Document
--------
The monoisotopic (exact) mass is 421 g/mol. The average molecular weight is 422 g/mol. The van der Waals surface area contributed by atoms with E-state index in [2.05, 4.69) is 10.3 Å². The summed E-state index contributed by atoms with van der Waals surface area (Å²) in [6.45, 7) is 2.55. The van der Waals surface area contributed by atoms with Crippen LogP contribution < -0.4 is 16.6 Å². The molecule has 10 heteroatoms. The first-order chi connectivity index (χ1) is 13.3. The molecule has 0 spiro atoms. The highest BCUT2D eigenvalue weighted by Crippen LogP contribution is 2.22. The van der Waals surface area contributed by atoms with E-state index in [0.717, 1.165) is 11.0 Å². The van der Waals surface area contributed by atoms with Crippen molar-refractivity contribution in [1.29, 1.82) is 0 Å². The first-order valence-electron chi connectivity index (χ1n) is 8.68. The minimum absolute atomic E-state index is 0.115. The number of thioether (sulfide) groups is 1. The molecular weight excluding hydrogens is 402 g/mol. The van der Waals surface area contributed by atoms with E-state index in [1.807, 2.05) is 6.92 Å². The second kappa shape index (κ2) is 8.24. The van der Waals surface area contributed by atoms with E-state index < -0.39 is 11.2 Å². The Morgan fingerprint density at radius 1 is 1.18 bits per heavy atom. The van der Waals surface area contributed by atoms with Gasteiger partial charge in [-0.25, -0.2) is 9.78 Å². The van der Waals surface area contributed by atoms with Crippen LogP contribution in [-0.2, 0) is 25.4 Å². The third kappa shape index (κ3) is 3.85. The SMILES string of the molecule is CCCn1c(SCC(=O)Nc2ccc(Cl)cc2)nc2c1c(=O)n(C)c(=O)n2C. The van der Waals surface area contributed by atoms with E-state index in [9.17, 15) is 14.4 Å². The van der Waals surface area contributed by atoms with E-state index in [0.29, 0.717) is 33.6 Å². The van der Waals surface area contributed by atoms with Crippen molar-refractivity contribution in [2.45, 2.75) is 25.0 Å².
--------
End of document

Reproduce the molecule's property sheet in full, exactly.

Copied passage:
The monoisotopic (exact) mass is 421 g/mol. The average molecular weight is 422 g/mol. The van der Waals surface area contributed by atoms with E-state index in [2.05, 4.69) is 10.3 Å². The summed E-state index contributed by atoms with van der Waals surface area (Å²) in [6.45, 7) is 2.55. The van der Waals surface area contributed by atoms with Crippen LogP contribution < -0.4 is 16.6 Å². The molecule has 10 heteroatoms. The first-order chi connectivity index (χ1) is 13.3. The molecule has 0 spiro atoms. The highest BCUT2D eigenvalue weighted by Crippen LogP contribution is 2.22. The van der Waals surface area contributed by atoms with E-state index in [0.717, 1.165) is 11.0 Å². The van der Waals surface area contributed by atoms with Crippen molar-refractivity contribution in [1.29, 1.82) is 0 Å². The first-order valence-electron chi connectivity index (χ1n) is 8.68. The minimum absolute atomic E-state index is 0.115. The number of thioether (sulfide) groups is 1. The molecular weight excluding hydrogens is 402 g/mol. The van der Waals surface area contributed by atoms with E-state index in [1.807, 2.05) is 6.92 Å². The second kappa shape index (κ2) is 8.24. The van der Waals surface area contributed by atoms with E-state index < -0.39 is 11.2 Å². The Morgan fingerprint density at radius 1 is 1.18 bits per heavy atom. The van der Waals surface area contributed by atoms with Gasteiger partial charge in [-0.25, -0.2) is 9.78 Å². The van der Waals surface area contributed by atoms with Crippen LogP contribution in [-0.2, 0) is 25.4 Å². The third kappa shape index (κ3) is 3.85. The SMILES string of the molecule is CCCn1c(SCC(=O)Nc2ccc(Cl)cc2)nc2c1c(=O)n(C)c(=O)n2C. The van der Waals surface area contributed by atoms with E-state index in [9.17, 15) is 14.4 Å². The van der Waals surface area contributed by atoms with E-state index in [0.29, 0.717) is 33.6 Å². The van der Waals surface area contributed by atoms with Crippen molar-refractivity contribution in [2.45, 2.75) is 25.0 Å².